Loperamide

Loperamide: Uses, Mechanism of Action and Warnings

What is Loperamide?

Used to treat non-specific diarrhea, Loperamide; an anti-diarrheal long-acting drug is also a suitable candidate for the treatment of Chronic diarrhea or gastroenteritis. It is an OTC (over-the-counter) oral anti-diarrheal medication that was initially introduced in 1969. It was first used medically in 1976 and became available as a non-prescription medicine in 1988.

What is Loperamide used for?

Presently, the FDA has approved this drug for the treatment of numerous types of diarrhea, and it is also used off-label to treat diarrhea caused by chemotherapy. Non-medical use of the drug has grown in popularity in recent years, with applications ranging from self-management of opiate withdrawal effects to euphoria induction (getting high). A novel illness known as loperamide-induced cardiotoxicity has just been discovered. When it is used in toxic levels, patients might develop a variety of potentially lethal dysrhythmias.

Loperamide Mechanism of Action

Loperamide operates through a variety of methods to reduce peristalsis and fluid secretion, leading to a prolonged gastrointestinal transit time and higher fluid and electrolyte absorption from the gastrointestinal tract. It’s a phenylpiperidine analog with a molecular structure comparable to diphenoxylate and haloperidol, which are opiate receptor agonists. The drug works by directly inhibiting peristaltic activity in the circular and longitudinal muscles of the intestinal wall. It binds to opioid mu-receptors and is a non-selective calcium channel blocker.

Pharmacokinetics

Loperamide is an agonist for the mu-receptor. CYP3A4, a cytochrome P450 enzyme, extracts it in the liver and metabolizes it. It is conjugated after that and eliminated in the bile. There is almost no active loperamide in the systemic circulation at recommended doses.

It has less than 2% bioavailability. Its onset of action is almost 1 hr, with a plasma half-life of almost 11 hours. The unaltered loperamide and its metabolites are mostly excreted in the feces.

Available Dosage Forms

Loperamide is available in the following different dosage forms:

  • Oro-dispersible tablets
  • Capsules
  • Tablets
  • Syrup

Loperamide Dosage

Traveler’s diarrhea or acute diarrhea

The initial recommended dose is 4mg

The subsequent dose is 2mg after every unformed stool (total dosage should not exceed 8mg per day OTC, and with prescription, maximum dosage per day limit is 16mg)

Loperamide Side Effects

Following are some undesirable effects:

  • Urinary retention
  • Fecal impaction
  • Ileus
  • Dizziness and drowsiness
  • Dry mouth and constipation
  • Other serious side effects associated with the use of the drug are toxic megacolon, necrotizing enterocolitis, toxic epidermal necrolysis, syncope, Stevens-Johnson syndrome, Syncope, Torsade de pointes, Ventricular tachycardia, Ventricular tachycardia, and Cardiac arrest.

Overdose

CNS effects can develop in children under the age of two who are given large amounts, or in children who have accidentally overdosed.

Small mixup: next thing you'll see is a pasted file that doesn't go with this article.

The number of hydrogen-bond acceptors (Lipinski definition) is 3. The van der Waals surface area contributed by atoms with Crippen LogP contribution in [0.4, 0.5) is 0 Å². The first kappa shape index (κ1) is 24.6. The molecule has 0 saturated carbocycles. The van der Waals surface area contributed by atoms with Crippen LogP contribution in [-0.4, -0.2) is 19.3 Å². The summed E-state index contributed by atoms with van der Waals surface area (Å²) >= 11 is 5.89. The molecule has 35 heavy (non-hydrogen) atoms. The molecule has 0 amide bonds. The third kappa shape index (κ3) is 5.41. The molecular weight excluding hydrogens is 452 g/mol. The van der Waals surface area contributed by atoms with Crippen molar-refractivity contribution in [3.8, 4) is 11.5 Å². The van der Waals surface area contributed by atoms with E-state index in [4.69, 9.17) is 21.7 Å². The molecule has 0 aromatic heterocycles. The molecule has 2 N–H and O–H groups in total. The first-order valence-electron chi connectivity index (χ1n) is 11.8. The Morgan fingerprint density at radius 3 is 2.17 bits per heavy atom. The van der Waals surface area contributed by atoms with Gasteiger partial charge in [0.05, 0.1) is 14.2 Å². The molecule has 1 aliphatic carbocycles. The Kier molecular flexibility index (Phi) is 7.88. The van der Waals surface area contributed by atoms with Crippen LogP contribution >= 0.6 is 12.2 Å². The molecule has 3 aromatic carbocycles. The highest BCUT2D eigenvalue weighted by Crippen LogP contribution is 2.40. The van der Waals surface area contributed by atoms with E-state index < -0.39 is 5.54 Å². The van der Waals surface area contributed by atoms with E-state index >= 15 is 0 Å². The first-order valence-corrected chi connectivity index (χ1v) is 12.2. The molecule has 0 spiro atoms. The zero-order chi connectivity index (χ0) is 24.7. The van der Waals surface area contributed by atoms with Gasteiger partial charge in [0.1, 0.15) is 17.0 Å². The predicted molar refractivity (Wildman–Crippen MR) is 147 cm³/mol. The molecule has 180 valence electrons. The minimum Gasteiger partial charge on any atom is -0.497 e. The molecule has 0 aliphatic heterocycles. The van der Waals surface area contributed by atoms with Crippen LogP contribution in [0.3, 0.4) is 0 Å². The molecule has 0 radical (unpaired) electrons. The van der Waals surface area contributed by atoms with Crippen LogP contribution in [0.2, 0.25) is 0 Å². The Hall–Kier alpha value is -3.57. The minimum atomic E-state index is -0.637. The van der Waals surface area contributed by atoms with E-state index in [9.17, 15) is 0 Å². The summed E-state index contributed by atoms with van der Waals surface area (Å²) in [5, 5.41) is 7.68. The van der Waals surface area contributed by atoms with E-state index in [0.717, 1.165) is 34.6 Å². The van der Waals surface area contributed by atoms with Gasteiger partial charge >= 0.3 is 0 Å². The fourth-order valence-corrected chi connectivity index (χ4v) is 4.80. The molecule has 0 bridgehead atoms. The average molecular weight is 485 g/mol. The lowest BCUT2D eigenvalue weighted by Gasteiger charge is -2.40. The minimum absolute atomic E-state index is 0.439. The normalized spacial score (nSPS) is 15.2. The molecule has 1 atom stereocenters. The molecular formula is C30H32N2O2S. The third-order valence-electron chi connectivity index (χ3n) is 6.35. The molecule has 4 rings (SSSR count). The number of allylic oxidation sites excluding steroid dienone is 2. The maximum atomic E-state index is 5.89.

How to reverse undesirable effects produced by Loperamide?

Undesirable effects of the drug can be reversed by using Naloxone.

Loperamide Warnings

Loperamide contraindications are given below:

  • Children less than two years old
  • Bloody diarrhea
  • Acute ulcerative colitis,
  • Diarrhea related to bacterial infections

Why Loperamide is banned?

In recent times, there has been a considerable increase in the use and misuse of the drug as a manner of self-management of withdrawal symptoms and as a cheap way to produce euphoria or to achieve a euphoric mood. People have been using it to self-medicate to reduce the withdrawal symptoms of opiate addiction or to speed up the tapering process. High-dose loperamide has recently shown potential in this regard.

So, FDA has limited packaging for anti-diarrhea medication loperamide HCL (Imodium) to encourage safe use.

Indications

FDA approved uses of the drug Loperamide include

  • Various types of diarrhea such as traveler’s diarrhea
  • Irritable bowel syndrome (IBS) is associated with chronic diarrhea
  • Acute nonspecific diarrhea in patients two years of age and older
  • Decreasing ileostomy output
  • Chemotherapy-related diarrhea

Interactions

It shows interactions with the following drugs

  • Erythromycin
  • Fluconazole
  • Ketoconazole
  • Quinidine
  • Ritonavir

Loperamide Hydrochloride Brand Names

Is Loperamide the same as Imodium?

Yes. This drug is sold over the counter (OTC), under the brand name Imodium. Imodium contains Loperamide HCL as the active ingredient.

Is it safe to take Loperamide (Imodium) during pregnancy

Taking Loperamide during pregnancy may be said okay but there are no shreds of evidence. FDA classifies the drug as a Pregnancy Category C drug. A drug classified as category C medication is in the middle and falls into the gray area. There could be some risk of harm to a fetus in animal studies, but there are no controlled pregnancy trials to assess the safety of category C medications.

Reference

https://pubmed.ncbi.nlm.nih.gov/18192961/
https://go.drugbank.com/drugs/DB00836
https://doi.org/10.1016/j.jpainsymman.2011.06.001
https://www.fda.gov/drugs/drug-safety-and-availability/fda-limits-packaging-anti-diarrhea-medicine-loperamide-imodium-encourage-safe-use
https://www.ncbi.nlm.nih.gov/books/NBK557885/
https://www.therecoveryvillage.com/imodium-addiction/imodium-while-pregnant/
https://www.sciencedirect.com/science/article/pii/S0885392411002636

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